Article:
It’s 11:07 a.m. on a Wednesday morning at the office. I am still adjusting to life as an interior designer even after several years in the industry. The hum of overlapping conversations and ringing phones buzzes across a crowded expanse of cubicles. Midway through catching up on emails from the day before, I realize I’m running late to a presentation. I jolt away from my desk and quickly glance out the window into a treeless parking lot before sneaking into the back of a darkened conference room.
The presenter begins by asking all of us in the room to close our eyes and imagine being transported to anywhere in the world: Where would we choose to go? Anywhere but here, I can almost telepathically sense the other designers sighing behind closed eyes. After a moment, we take turns sharing responses: sitting on a beach, hiking in the mountains, walking through a garden. The presenter patiently listens to each answer and finally makes a simple yet profound observation: All the interior designers in the room described an outdoor place.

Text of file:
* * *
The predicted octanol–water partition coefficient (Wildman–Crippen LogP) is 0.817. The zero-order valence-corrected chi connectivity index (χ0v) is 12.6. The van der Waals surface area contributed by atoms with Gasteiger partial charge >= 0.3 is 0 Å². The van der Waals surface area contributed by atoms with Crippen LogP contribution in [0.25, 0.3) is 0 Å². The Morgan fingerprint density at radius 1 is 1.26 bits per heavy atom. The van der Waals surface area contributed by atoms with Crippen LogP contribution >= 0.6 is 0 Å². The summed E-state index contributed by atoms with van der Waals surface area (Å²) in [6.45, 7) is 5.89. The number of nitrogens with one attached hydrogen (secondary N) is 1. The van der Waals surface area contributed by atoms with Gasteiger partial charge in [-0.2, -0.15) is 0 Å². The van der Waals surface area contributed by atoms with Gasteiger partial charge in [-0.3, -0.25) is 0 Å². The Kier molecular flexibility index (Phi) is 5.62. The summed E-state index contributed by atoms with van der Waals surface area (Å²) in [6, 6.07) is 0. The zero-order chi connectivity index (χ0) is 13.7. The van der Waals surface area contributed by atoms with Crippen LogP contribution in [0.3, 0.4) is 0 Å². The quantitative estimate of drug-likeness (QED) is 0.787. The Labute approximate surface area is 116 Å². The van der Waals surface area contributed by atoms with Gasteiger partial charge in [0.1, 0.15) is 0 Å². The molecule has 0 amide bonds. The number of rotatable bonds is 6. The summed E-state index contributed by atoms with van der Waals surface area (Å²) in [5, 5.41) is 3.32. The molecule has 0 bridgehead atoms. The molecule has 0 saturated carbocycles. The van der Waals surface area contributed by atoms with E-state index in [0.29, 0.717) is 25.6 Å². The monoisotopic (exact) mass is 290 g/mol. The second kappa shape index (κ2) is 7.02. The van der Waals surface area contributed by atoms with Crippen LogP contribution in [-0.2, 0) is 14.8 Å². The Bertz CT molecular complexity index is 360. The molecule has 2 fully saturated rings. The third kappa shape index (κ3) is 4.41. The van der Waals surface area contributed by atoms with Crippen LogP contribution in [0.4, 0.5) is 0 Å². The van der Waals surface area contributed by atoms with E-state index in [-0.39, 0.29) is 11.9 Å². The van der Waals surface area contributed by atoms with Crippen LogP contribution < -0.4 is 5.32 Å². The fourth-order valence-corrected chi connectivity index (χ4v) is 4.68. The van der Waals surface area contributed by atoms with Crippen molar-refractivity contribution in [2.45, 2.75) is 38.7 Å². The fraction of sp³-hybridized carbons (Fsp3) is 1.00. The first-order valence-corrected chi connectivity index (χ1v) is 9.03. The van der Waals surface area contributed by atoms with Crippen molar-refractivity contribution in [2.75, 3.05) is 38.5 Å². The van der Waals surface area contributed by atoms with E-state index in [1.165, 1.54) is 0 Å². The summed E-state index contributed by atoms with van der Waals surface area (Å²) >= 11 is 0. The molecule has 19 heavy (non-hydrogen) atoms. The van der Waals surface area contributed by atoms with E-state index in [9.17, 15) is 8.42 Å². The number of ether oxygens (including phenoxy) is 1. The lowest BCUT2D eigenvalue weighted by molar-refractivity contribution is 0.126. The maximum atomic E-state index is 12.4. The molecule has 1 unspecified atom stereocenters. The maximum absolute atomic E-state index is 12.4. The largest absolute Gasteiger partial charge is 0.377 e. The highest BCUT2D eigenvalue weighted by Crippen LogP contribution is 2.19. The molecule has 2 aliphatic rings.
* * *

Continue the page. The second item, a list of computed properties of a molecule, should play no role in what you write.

Over the years, I’ve conducted this same experiment with friends, family, and colleagues. The consensus remains: We all want to spend more time outside. Why is this? Since that morning in the conference room, I’ve considered this question regularly and pivoted my career into landscape architecture along the way. There are countless theories and studies on the topic of our subconscious desire for more nature in our daily lives. During graduate school, I discovered an encouraging clue in the seminal works of Roger Ulrich (1983) and psychologists Rachel and Stephen Kaplan (Kaplan, 1995; Kaplan & Kaplan, 1989). These researchers revealed that observing and interacting with nature provides stress reduction and restoration from mental fatigue.
Stress reduction and restoration occur in nature when our environment offers opportunities for what the Kaplans called soft fascination, or involuntary attention. Examples of this include a gentle breeze, daylight, or birdsong. These sensory opportunities provide relief from the demands of everyday hard fascination, such as those we encounter when using electronic devices and when in offices, retail stores, and classrooms.
Have you ever noticed how desirable the window seat is on a bus or in a restaurant? Daylight and views of nature are an essential ingredient for im- proved mood and overall well-being, and have even been attributed to improved outcomes in health- care settings (Ulrich et al., 1991). Landscapes offer the positive distraction and sensational experiences that our everyday constructed environments lack—a realization that has been clear to me ever since my first job in that busy office.